Newspaper headlines: 'Win for Meghan' and 'over-65s to get jab invites'

By BBC News
Staff

Published
image copyrightPA Media

Speculation continues on many of the front pages about when and how England's coronavirus restrictions will be eased.

The Times says ministers are considering a plan which would see social distancing remain in place until at least the autumn.

The paper understands the government's route out of lockdown is based on the assumption that people will continue to wear face masks and remain a metre apart for months to come - in the hope it will allow a larger scale re-opening of venues including pubs, restaurants and offices.

The Daily Telegraph picks up on growing uncertainty among some Tory backbenchers about whether Boris Johnson will stick to his plan of re-opening schools from 8 March.

Chairman of the education select committee, Robert Halfon, tells the paper the date should be "signed in blood".

HuffPost UK considers whether this "desperately longed for moment" for parents is really "slip sliding away".

It says some Tories have raised the prospect of regional re-opening of schools - with infection rates in London falling more sharply than other areas of England.

Smiling images of the Duchess of Sussex feature on many of the front pages, after she won her privacy case against the Mail on Sunday over the publication of a letter she wrote to her father.

In what it describes as "a court sensation" the Sun describes her victory as "a blow against press freedom".

The Daily Mail says its publishers are considering an appeal.

A media law expert tells the paper the ruling leaves the British press "manacled".

The Guardian says legal experts are divided over whether the ruling could prevent the media using other leaked documents and letters in future.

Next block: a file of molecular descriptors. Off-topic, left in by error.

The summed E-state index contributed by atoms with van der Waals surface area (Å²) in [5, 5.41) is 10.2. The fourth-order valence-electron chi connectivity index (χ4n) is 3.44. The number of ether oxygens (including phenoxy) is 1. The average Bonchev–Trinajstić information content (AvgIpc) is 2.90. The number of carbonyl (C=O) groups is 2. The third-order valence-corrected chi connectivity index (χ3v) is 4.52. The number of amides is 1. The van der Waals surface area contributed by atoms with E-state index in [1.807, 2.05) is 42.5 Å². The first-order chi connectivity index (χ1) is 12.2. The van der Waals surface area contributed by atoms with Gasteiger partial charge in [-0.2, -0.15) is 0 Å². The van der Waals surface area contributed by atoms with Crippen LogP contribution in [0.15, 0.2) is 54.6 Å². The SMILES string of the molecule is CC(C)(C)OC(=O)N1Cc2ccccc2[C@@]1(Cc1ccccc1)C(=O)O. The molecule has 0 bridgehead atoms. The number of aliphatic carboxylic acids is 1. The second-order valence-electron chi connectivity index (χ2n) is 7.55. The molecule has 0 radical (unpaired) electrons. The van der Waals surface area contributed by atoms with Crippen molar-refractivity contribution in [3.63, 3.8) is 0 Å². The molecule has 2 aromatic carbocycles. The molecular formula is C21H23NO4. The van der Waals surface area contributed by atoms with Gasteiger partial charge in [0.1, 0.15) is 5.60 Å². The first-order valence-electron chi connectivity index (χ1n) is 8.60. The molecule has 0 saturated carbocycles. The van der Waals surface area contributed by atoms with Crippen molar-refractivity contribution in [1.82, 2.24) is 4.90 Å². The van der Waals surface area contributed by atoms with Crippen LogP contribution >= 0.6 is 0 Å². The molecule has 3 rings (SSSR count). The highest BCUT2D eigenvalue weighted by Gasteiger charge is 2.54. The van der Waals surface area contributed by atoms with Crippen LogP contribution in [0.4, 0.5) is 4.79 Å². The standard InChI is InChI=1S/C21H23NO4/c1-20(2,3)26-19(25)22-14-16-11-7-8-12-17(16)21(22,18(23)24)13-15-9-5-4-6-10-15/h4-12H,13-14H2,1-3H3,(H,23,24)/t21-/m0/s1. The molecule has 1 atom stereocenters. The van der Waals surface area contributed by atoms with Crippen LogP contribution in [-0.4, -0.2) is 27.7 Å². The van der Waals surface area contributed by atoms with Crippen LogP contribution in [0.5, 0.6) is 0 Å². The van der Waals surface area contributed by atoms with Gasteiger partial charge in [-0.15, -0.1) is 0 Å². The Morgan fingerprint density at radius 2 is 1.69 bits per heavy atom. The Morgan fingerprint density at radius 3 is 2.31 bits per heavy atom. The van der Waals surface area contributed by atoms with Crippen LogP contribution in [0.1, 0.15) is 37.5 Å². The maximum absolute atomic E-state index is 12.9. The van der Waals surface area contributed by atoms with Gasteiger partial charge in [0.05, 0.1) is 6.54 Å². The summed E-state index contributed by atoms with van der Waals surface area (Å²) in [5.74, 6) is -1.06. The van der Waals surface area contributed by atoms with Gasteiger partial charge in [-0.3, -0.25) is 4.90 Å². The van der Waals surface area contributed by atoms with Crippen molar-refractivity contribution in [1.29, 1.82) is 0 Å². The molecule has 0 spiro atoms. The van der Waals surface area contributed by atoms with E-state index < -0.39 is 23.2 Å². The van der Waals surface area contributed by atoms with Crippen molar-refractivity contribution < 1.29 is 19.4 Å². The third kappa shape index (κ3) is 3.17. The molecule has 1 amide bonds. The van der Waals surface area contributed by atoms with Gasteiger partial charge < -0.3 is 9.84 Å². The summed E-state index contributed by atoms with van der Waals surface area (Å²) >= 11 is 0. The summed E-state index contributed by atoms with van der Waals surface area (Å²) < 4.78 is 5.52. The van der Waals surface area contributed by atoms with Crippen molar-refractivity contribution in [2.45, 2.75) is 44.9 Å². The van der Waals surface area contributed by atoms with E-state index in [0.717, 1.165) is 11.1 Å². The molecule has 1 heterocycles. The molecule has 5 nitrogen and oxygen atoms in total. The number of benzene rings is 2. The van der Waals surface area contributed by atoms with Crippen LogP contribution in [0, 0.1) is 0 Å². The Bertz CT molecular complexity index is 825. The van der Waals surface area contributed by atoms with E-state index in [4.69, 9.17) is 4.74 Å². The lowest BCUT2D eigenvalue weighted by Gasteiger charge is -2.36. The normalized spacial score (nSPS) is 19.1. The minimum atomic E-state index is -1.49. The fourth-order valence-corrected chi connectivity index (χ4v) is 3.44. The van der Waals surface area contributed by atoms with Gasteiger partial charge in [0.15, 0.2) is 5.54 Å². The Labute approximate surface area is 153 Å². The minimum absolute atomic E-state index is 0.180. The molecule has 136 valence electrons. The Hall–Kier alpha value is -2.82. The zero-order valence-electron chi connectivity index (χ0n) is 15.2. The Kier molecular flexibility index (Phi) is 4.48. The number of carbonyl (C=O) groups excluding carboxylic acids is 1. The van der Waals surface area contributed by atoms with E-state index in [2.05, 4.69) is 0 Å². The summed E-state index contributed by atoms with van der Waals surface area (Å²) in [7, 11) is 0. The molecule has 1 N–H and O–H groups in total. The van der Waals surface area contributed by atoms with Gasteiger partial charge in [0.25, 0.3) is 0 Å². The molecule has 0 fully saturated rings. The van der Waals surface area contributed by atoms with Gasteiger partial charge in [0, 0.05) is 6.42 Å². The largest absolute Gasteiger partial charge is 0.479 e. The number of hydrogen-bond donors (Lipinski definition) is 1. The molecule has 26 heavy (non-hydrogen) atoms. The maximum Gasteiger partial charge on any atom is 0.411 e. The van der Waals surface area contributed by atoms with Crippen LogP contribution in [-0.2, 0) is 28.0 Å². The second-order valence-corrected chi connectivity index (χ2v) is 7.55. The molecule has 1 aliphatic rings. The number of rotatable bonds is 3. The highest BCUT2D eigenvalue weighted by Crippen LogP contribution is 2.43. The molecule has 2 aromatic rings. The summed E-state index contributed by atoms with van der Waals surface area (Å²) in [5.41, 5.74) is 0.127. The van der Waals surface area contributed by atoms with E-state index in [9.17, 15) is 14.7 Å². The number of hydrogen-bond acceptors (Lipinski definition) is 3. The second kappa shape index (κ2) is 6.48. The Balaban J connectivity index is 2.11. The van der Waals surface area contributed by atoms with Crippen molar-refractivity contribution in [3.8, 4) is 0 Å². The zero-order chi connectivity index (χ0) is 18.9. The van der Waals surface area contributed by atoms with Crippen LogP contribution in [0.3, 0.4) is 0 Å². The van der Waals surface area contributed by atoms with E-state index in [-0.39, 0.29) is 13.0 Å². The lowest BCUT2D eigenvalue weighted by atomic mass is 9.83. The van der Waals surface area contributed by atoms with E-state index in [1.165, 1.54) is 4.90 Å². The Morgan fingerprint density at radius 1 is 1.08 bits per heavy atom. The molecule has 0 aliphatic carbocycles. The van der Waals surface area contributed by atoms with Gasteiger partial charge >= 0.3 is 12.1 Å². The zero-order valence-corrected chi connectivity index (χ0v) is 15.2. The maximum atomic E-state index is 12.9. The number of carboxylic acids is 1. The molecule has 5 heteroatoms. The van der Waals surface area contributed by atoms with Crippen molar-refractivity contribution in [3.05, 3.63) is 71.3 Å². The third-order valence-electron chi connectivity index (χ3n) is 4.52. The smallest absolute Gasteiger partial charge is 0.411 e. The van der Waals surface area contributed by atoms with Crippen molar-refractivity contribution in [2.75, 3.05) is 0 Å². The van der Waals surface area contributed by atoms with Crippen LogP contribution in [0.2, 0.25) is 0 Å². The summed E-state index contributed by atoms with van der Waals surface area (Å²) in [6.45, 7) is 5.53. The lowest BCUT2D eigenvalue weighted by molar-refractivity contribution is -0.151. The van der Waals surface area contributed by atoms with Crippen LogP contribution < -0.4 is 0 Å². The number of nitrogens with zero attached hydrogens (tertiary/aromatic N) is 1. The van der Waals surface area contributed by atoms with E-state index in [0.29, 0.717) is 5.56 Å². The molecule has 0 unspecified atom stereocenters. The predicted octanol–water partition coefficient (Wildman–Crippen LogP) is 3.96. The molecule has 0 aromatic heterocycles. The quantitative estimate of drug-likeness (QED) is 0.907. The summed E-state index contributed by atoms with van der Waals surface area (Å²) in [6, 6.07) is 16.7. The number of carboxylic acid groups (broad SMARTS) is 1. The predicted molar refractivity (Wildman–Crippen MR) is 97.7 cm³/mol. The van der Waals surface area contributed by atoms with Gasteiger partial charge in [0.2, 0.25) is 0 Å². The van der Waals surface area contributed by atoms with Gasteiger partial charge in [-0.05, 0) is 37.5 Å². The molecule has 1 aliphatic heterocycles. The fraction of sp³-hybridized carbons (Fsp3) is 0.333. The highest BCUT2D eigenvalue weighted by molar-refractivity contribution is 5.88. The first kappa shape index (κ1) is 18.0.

The Daily Mail prints an open letter by the retired High Court judge, Sir Richard Henriques, calling for an independent criminal investigation into Scotland Yard's handling of false paedophilia claims.

His concerns relate to the VIP child abuse inquiry, in which false allegations were made against senior establishment figures.

Sir Richard warns that confidence in the criminal justice system has been "gravely damaged" by the failure to hold the five police officers at the centre of the scandal to account and says the police watchdog has "failed in its duty" to investigate.

The Mirror reports on the conviction of a serial sex offender for the murder of the Hull student Libby Squire.

The paper describes father-of-two Pawel Relowicz as a "butcher" who, it says, had been stalking students around Hull in the 18 months before he killed Libby.

The Express says she died because she had the "sheer misfortune" of coming into contact with him, when she was upset and confused after a night out.

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Several papers report on the fortunes of Whitney Wolfe Herd - who has become a billionaire at the age of 31.

The Financial Times says shares in her company - the dating business Bumble - soared well above their initial public offering price when they made their debut on Wall Street on Thursday.

The Daily Telegraph says Wolfe Heard is the youngest female chief executive to take a company public in the US - and is one of a handful of self-made female billionaires.

The Daily Mail points out she's known to be a workaholic, who's admitted waking up every two hours during the night to check her inbox.